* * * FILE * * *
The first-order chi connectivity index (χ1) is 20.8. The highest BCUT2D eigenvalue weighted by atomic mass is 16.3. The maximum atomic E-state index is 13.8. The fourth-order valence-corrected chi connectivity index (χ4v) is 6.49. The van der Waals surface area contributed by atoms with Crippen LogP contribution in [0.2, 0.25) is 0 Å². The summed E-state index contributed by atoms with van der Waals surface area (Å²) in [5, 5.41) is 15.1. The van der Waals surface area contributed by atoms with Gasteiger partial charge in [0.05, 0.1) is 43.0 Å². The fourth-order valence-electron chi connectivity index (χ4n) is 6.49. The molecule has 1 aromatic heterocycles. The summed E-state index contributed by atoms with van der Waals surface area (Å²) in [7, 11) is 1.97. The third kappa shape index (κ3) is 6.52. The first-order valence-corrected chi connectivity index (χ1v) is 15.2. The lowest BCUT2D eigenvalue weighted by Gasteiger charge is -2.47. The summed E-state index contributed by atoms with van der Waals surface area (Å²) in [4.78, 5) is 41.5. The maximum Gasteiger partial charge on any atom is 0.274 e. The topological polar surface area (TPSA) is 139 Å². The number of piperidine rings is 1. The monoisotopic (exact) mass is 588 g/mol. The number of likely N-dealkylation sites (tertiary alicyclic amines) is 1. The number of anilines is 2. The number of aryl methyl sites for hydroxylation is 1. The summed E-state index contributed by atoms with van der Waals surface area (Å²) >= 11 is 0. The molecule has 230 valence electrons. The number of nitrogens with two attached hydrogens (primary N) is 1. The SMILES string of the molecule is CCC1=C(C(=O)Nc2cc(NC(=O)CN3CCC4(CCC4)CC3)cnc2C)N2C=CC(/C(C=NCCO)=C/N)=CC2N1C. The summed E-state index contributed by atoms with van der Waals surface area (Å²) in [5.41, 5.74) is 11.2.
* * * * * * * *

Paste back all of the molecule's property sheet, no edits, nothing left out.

The first-order chi connectivity index (χ1) is 20.8. The highest BCUT2D eigenvalue weighted by atomic mass is 16.3. The maximum atomic E-state index is 13.8. The fourth-order valence-corrected chi connectivity index (χ4v) is 6.49. The van der Waals surface area contributed by atoms with Crippen LogP contribution in [0.2, 0.25) is 0 Å². The summed E-state index contributed by atoms with van der Waals surface area (Å²) in [5, 5.41) is 15.1. The van der Waals surface area contributed by atoms with Gasteiger partial charge in [0.05, 0.1) is 43.0 Å². The fourth-order valence-electron chi connectivity index (χ4n) is 6.49. The molecule has 1 aromatic heterocycles. The summed E-state index contributed by atoms with van der Waals surface area (Å²) in [7, 11) is 1.97. The third kappa shape index (κ3) is 6.52. The first-order valence-corrected chi connectivity index (χ1v) is 15.2. The lowest BCUT2D eigenvalue weighted by Gasteiger charge is -2.47. The summed E-state index contributed by atoms with van der Waals surface area (Å²) in [4.78, 5) is 41.5. The maximum Gasteiger partial charge on any atom is 0.274 e. The topological polar surface area (TPSA) is 139 Å². The number of piperidine rings is 1. The monoisotopic (exact) mass is 588 g/mol. The number of likely N-dealkylation sites (tertiary alicyclic amines) is 1. The number of anilines is 2. The number of aryl methyl sites for hydroxylation is 1. The summed E-state index contributed by atoms with van der Waals surface area (Å²) >= 11 is 0. The molecule has 230 valence electrons. The number of nitrogens with two attached hydrogens (primary N) is 1. The SMILES string of the molecule is CCC1=C(C(=O)Nc2cc(NC(=O)CN3CCC4(CCC4)CC3)cnc2C)N2C=CC(/C(C=NCCO)=C/N)=CC2N1C. The summed E-state index contributed by atoms with van der Waals surface area (Å²) in [5.41, 5.74) is 11.2.